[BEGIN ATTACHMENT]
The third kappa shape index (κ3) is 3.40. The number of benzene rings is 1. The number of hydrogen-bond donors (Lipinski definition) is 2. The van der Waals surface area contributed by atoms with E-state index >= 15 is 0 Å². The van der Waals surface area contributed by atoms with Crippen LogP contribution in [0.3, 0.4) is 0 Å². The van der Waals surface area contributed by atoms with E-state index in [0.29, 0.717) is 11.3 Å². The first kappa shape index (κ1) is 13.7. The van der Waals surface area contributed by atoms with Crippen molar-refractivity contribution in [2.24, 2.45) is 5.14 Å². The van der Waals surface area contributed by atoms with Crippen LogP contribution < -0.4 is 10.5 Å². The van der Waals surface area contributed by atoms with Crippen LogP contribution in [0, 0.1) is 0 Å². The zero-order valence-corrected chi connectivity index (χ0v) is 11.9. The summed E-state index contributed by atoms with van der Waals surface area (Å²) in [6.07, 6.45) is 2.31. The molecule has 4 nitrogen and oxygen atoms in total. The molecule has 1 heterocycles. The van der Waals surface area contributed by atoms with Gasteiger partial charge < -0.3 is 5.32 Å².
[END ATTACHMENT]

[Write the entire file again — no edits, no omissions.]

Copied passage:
The third kappa shape index (κ3) is 3.40. The number of benzene rings is 1. The number of hydrogen-bond donors (Lipinski definition) is 2. The van der Waals surface area contributed by atoms with E-state index >= 15 is 0 Å². The van der Waals surface area contributed by atoms with Crippen LogP contribution in [0.3, 0.4) is 0 Å². The van der Waals surface area contributed by atoms with E-state index in [0.29, 0.717) is 11.3 Å². The first kappa shape index (κ1) is 13.7. The van der Waals surface area contributed by atoms with Crippen molar-refractivity contribution in [2.24, 2.45) is 5.14 Å². The van der Waals surface area contributed by atoms with Crippen LogP contribution < -0.4 is 10.5 Å². The van der Waals surface area contributed by atoms with Crippen LogP contribution in [0, 0.1) is 0 Å². The zero-order valence-corrected chi connectivity index (χ0v) is 11.9. The summed E-state index contributed by atoms with van der Waals surface area (Å²) in [6.07, 6.45) is 2.31. The molecule has 4 nitrogen and oxygen atoms in total. The molecule has 1 heterocycles. The van der Waals surface area contributed by atoms with Gasteiger partial charge < -0.3 is 5.32 Å².